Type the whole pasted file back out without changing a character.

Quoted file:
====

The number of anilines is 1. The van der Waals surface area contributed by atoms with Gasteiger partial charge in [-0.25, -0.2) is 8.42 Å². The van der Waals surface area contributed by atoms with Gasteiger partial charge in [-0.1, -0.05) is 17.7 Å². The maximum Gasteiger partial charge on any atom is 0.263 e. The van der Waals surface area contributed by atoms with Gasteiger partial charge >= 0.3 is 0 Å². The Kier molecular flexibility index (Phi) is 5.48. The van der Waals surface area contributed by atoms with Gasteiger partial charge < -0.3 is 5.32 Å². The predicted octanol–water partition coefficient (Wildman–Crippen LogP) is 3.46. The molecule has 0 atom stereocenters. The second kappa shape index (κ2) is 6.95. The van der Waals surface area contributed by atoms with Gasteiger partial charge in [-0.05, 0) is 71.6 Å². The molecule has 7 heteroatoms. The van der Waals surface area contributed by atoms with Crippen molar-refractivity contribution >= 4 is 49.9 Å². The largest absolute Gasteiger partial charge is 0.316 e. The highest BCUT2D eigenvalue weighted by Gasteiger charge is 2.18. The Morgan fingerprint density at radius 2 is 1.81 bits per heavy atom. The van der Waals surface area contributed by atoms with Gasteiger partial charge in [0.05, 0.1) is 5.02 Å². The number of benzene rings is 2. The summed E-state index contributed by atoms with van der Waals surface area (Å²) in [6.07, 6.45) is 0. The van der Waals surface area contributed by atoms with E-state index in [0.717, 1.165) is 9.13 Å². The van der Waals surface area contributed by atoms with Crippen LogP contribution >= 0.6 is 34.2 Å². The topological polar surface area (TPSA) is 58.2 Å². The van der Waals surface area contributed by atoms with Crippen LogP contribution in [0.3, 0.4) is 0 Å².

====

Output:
The number of anilines is 1. The van der Waals surface area contributed by atoms with Gasteiger partial charge in [-0.25, -0.2) is 8.42 Å². The van der Waals surface area contributed by atoms with Gasteiger partial charge in [-0.1, -0.05) is 17.7 Å². The maximum Gasteiger partial charge on any atom is 0.263 e. The van der Waals surface area contributed by atoms with Gasteiger partial charge >= 0.3 is 0 Å². The Kier molecular flexibility index (Phi) is 5.48. The van der Waals surface area contributed by atoms with Gasteiger partial charge < -0.3 is 5.32 Å². The predicted octanol–water partition coefficient (Wildman–Crippen LogP) is 3.46. The molecule has 0 atom stereocenters. The second kappa shape index (κ2) is 6.95. The van der Waals surface area contributed by atoms with Gasteiger partial charge in [-0.05, 0) is 71.6 Å². The molecule has 7 heteroatoms. The van der Waals surface area contributed by atoms with Crippen molar-refractivity contribution >= 4 is 49.9 Å². The largest absolute Gasteiger partial charge is 0.316 e. The highest BCUT2D eigenvalue weighted by Gasteiger charge is 2.18. The Morgan fingerprint density at radius 2 is 1.81 bits per heavy atom. The van der Waals surface area contributed by atoms with Gasteiger partial charge in [0.05, 0.1) is 5.02 Å². The number of benzene rings is 2. The summed E-state index contributed by atoms with van der Waals surface area (Å²) in [6.07, 6.45) is 0. The van der Waals surface area contributed by atoms with E-state index in [0.717, 1.165) is 9.13 Å². The van der Waals surface area contributed by atoms with Crippen LogP contribution >= 0.6 is 34.2 Å². The topological polar surface area (TPSA) is 58.2 Å². The van der Waals surface area contributed by atoms with Crippen LogP contribution in [0.3, 0.4) is 0 Å².